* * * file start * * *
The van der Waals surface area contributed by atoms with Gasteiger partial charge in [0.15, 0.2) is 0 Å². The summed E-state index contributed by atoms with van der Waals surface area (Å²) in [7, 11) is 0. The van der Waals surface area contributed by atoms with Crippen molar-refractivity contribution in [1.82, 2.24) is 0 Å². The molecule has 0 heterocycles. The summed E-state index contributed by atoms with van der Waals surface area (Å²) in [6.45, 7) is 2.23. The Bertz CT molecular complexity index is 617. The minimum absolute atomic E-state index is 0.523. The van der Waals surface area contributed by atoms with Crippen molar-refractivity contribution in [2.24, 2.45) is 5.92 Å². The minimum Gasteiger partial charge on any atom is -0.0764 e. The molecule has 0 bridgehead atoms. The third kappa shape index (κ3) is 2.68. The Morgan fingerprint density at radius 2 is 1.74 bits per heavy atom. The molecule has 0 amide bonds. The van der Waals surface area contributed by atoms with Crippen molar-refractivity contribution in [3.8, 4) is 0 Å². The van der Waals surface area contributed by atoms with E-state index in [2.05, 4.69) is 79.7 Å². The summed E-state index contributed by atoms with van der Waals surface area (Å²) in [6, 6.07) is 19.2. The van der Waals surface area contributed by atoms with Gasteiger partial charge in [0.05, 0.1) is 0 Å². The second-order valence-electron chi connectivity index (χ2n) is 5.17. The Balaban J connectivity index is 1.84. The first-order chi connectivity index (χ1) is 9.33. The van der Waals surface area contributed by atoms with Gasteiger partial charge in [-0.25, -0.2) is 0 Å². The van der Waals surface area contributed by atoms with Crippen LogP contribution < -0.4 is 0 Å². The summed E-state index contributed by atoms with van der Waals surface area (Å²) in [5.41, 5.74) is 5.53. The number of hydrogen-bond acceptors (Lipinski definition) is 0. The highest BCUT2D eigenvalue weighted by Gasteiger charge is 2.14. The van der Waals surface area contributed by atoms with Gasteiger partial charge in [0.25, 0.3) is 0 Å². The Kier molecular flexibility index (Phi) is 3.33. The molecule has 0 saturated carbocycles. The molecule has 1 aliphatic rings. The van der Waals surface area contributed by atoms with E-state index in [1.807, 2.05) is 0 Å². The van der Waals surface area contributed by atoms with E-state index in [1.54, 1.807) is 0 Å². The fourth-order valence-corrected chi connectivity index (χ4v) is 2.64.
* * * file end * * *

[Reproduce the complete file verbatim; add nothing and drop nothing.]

The van der Waals surface area contributed by atoms with Gasteiger partial charge in [0.15, 0.2) is 0 Å². The summed E-state index contributed by atoms with van der Waals surface area (Å²) in [7, 11) is 0. The van der Waals surface area contributed by atoms with Crippen molar-refractivity contribution in [1.82, 2.24) is 0 Å². The molecule has 0 heterocycles. The summed E-state index contributed by atoms with van der Waals surface area (Å²) in [6.45, 7) is 2.23. The Bertz CT molecular complexity index is 617. The minimum absolute atomic E-state index is 0.523. The van der Waals surface area contributed by atoms with Crippen molar-refractivity contribution in [2.24, 2.45) is 5.92 Å². The minimum Gasteiger partial charge on any atom is -0.0764 e. The molecule has 0 bridgehead atoms. The third kappa shape index (κ3) is 2.68. The Morgan fingerprint density at radius 2 is 1.74 bits per heavy atom. The molecule has 0 amide bonds. The van der Waals surface area contributed by atoms with Crippen molar-refractivity contribution in [3.8, 4) is 0 Å². The van der Waals surface area contributed by atoms with E-state index in [2.05, 4.69) is 79.7 Å². The summed E-state index contributed by atoms with van der Waals surface area (Å²) in [6, 6.07) is 19.2. The van der Waals surface area contributed by atoms with Gasteiger partial charge in [0.05, 0.1) is 0 Å². The second-order valence-electron chi connectivity index (χ2n) is 5.17. The Balaban J connectivity index is 1.84. The first-order chi connectivity index (χ1) is 9.33. The van der Waals surface area contributed by atoms with Gasteiger partial charge in [-0.25, -0.2) is 0 Å². The van der Waals surface area contributed by atoms with Crippen LogP contribution < -0.4 is 0 Å². The summed E-state index contributed by atoms with van der Waals surface area (Å²) in [5.41, 5.74) is 5.53. The number of hydrogen-bond acceptors (Lipinski definition) is 0. The highest BCUT2D eigenvalue weighted by Gasteiger charge is 2.14. The van der Waals surface area contributed by atoms with Gasteiger partial charge in [0.25, 0.3) is 0 Å². The Kier molecular flexibility index (Phi) is 3.33. The molecule has 0 saturated carbocycles. The molecule has 1 aliphatic rings. The van der Waals surface area contributed by atoms with E-state index in [1.807, 2.05) is 0 Å². The van der Waals surface area contributed by atoms with E-state index in [1.54, 1.807) is 0 Å². The fourth-order valence-corrected chi connectivity index (χ4v) is 2.64.